At its best, Star Trek embraced the 60’s social revolution.

From Cult of Whatever

Fifty years ago “The Cage” was first screen to NBC executives, in the hopes that it would be picked up as the first episode for a new science-fiction show called “Star Trek.” The one-hour pilot—which was not seen by a wide audience until it was inserted as “historical footage” in The Original Series’ only two-part episode, The Menagerie—looks very different from the show that eventually made it to air from 1966-1969.

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Originally, Star Trek creator Gene Roddenberry wanted a cerebral show, that only accentuated the thinking with a few action scenes. NBC was unimpressed however, but not so much as to outright reject the whole premise. Instead they made the very rare decision to order a second pilot. Of all people, you can thank Lucille Ball for Star Trek getting a second chance; the most famous female actor in TV history was a fan of the concept, and personally like Gene Roddenberry. Her studio “Desilu” foot the bill to fund the second pilot, and the result was “Where No Man has Gone Before.”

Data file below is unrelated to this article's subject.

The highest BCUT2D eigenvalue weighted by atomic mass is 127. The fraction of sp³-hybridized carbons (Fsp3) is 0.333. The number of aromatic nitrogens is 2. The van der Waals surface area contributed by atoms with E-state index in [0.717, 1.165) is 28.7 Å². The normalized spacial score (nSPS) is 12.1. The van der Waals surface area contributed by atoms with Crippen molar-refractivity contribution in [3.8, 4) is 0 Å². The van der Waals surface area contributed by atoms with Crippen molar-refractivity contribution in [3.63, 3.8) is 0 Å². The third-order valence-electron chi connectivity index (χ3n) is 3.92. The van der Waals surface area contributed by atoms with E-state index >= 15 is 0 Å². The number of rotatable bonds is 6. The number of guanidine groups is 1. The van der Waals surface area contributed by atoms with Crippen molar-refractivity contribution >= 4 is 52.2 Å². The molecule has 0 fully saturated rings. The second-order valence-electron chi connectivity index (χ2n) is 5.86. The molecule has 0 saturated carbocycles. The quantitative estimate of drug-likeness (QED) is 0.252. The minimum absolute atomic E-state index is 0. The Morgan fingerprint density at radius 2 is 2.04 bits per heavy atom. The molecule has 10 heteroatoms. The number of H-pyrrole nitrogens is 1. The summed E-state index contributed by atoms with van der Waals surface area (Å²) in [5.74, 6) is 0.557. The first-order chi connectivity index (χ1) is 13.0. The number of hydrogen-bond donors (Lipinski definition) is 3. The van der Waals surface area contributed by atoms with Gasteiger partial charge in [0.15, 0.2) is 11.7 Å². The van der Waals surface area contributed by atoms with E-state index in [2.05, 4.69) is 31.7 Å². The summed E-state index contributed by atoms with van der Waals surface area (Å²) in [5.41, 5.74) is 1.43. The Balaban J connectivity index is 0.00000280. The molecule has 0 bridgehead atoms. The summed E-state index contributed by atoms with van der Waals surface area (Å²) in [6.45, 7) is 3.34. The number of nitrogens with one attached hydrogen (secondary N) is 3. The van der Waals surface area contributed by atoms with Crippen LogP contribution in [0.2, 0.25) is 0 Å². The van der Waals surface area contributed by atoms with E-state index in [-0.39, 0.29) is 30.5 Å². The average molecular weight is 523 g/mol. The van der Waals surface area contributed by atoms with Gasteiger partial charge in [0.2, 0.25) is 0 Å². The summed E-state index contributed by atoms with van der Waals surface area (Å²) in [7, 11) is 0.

Getting a second chance, being reborn, starting over, and other like-phrases have applied to Star Trek from the beginning. With its second pilot the show found the formula that won over the NBC executives. It had a new, younger Captain in command of the ship, it’s tone was more visceral—a reversal from The Cage—with the cerebral moments being used as the punctuation marks to the action scenes. Instead of a show that would have been contemplative and deliberate, Star Trek became a Western in space; even the famous opening monologue declares the galaxy as “the final frontier.”


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